However contradictory they may be, the comments on WWII prove moderate. Opinions about the Algerian war show acid and strained. Two generations were born after the end of the conflict, those who fought it are now above 7O of age, but even in “historical” websites participants are not prepared to play it cool. “I believe that we are knotted in a dialogue of the deaf. If you take into account propaganda and brainwashing on both sides you realise that it is an explosive mixture” (Figaro Blog). Is it better to have a discussion about it or to keep silent? “Talking is good to root out the devil” – “Yes, but it is the job of historians. A debate, why not, but only with the passing of time, to get rid of mawkishness, laments and claims” (Newsring) “At school I was never told anything regarding the Algerian war. It is crucial to teach the horror of this independence war, not only to children but to all French” (Newsring). “It is not a “forgotten” history, rather the opposite, much is said about the colonies in schools, there is too much about it – which is not better tan too less” (Forum History for everybody). As is the case with WWII, but on a much larger scale, bloggers repeat endlessly the same assertions which boil down to two leading ideas, on the one side: “The present state of disorder in France results from the abandonment of Algeria” (Herodotus), on the other: “France condemns the Armenian genocide but doesn’t recognizes what it did in Algeria” (Monde Blog). On the web the Algerian war is not yet amenable to a relatively dispassionate, historical approach; for the time being it gives way to an enduring harping. Still, something is worth considering: those who debate are over thirty of age or even older, they contend in the blogs of Figaro and Le Monde, newspapers read by “serious” people. The 11 March 2012 the channel A2 put in the air a two-hour history of the conflict, The Algerian War. The Split. The program, diffused on YouTube, gave way to harsh arguments akin to those circulating on Facebook and characteristic of young net surfers. Instead of disputing about facts and dates the visitors indulged in sexual insults, fuck, queer, poof a.s.o.. “Stop using coarse expressions, neither our parents nor our religion allow us to do it” warned naively a surfer.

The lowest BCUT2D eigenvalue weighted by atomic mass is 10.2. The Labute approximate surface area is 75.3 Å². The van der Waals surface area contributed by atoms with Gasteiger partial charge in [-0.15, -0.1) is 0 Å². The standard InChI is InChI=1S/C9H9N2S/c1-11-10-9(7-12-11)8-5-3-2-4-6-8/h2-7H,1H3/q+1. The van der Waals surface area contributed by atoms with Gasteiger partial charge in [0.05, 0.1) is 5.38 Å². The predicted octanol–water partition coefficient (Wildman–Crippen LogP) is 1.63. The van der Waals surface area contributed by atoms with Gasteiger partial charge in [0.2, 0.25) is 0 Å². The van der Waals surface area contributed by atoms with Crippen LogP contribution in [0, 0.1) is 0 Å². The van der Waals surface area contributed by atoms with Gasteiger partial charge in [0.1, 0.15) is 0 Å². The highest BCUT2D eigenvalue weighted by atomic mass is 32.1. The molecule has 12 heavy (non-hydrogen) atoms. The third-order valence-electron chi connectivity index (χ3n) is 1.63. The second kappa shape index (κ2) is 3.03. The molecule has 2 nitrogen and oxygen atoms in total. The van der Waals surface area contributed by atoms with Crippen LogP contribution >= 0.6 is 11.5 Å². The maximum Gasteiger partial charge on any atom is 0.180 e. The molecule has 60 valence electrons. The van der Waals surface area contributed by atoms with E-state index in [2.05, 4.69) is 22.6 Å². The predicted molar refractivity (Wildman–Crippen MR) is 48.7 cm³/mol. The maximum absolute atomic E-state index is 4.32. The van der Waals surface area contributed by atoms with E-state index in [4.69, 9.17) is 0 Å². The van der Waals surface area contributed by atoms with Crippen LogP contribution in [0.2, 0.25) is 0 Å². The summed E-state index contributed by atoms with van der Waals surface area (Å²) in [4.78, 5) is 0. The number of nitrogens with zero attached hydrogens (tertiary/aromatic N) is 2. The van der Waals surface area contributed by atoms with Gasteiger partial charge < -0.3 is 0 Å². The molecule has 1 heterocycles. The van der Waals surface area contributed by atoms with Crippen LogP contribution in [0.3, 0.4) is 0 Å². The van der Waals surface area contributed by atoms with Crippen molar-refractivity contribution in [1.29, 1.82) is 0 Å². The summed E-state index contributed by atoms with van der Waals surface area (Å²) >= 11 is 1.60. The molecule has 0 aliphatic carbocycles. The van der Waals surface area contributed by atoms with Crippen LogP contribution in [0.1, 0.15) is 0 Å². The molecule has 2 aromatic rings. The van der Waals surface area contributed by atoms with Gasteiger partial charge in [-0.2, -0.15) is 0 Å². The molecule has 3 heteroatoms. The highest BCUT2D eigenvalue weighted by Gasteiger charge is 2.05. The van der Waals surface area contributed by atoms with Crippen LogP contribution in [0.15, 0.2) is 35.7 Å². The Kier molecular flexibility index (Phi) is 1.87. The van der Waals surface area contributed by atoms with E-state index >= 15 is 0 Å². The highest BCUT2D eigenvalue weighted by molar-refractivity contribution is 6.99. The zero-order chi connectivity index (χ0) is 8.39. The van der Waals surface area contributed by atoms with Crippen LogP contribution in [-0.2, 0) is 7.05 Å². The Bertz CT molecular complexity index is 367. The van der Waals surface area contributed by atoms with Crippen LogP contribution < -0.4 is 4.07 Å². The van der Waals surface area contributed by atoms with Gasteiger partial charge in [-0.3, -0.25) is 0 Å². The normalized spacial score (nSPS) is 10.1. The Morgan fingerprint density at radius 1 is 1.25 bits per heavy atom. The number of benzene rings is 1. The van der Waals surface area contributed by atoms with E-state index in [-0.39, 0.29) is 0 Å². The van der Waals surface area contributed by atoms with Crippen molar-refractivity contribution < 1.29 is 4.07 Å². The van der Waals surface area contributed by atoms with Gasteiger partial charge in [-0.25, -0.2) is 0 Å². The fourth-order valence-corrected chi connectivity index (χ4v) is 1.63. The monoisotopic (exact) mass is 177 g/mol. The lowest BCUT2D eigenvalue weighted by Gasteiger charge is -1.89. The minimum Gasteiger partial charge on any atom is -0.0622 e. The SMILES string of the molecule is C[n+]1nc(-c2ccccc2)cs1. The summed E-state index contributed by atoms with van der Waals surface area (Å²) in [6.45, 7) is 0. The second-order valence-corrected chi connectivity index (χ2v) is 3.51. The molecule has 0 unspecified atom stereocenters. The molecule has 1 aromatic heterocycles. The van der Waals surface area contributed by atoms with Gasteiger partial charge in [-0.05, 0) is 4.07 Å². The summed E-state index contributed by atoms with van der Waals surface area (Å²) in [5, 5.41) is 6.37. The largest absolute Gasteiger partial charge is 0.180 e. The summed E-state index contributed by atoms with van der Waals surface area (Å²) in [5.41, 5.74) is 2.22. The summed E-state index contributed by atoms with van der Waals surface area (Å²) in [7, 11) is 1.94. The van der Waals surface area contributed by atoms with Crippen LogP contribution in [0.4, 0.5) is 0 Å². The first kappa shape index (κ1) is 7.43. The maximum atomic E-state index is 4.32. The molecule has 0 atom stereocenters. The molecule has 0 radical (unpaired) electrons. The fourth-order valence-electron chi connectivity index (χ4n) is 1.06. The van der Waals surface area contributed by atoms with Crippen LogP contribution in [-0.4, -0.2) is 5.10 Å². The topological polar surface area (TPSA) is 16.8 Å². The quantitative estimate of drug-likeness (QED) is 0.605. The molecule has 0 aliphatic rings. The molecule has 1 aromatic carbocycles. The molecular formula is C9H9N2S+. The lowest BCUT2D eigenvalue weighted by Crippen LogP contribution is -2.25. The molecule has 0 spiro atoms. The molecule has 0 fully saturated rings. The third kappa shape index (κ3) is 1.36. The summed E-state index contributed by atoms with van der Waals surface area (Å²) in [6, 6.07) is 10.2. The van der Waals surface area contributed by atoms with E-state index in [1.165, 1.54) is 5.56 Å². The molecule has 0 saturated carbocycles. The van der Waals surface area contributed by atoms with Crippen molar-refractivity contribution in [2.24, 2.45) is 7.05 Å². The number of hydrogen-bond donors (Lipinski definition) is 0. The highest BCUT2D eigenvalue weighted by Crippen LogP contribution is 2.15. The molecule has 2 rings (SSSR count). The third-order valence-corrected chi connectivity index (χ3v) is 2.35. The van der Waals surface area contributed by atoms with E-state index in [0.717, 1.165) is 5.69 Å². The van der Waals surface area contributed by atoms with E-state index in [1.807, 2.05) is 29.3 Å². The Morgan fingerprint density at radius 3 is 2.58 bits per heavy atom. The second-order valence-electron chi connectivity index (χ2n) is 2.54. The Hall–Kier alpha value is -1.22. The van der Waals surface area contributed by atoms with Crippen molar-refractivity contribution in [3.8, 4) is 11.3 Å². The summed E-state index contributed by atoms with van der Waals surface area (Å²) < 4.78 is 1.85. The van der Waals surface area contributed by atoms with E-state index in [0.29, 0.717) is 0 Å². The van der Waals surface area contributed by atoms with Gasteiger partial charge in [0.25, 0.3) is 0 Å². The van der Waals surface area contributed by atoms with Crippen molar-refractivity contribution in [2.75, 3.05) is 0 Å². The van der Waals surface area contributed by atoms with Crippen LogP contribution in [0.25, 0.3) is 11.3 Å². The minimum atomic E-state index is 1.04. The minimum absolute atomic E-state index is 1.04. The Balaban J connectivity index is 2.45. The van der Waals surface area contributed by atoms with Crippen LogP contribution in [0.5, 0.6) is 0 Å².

A glance at historical sites shows that there is practically nothing about the past of other European countries. Net Surfer History asked its visitors which country interested them, they said that it was Russia, not the 2Oth century Soviet Union but what preceded it, the realm of the tsars, the Orthodox Church and Dostoyevsky. We have signalled a negative perception of the USA, the opinions expressed about other nations, especially about Britain are not more favourable: “English people loathe Napoleon, they are jealous and it gives me great pleasure” (Net Surfer History). [A young, while looking at the picture of a extreme-right celebration around a statue of Joan of Arc, with a French flag]: “Joan of Arc! These English! swines, bastards, pigs, we should hang them with their guts. I like our flag, but the European Union’s is a bit of a nuisance” (History of France Facebook). “If de Gaulle had kept Algeria this country would be French today, with its oil and gas, we would be a great power and not entangled in a paralysing Europe” (Herodotus). We have mentioned above the indignation aroused by the film The Roundup about the arrest of the Jews in Paris; a few bloggers took advantage of it to blame the German: “I understand why I have never th Germans with their queer Hitler”. The numerous bloggers who participated in a debate regarding the admission of Turkey in the U.E. were unanimous in stating that its entrance was undesirable, suffice to quote one message that summarizes the predominant opinion: “It will not be possible to federate Europe with Turkey whose territory holds the most important quantity of US military bases. To boot, like Britain, Turkey champions the international interests of the United States. Britain hasn’t adopted the euro and is only interested in a European common market, which explains why it backs the admission of Turkey” (Pearltrees).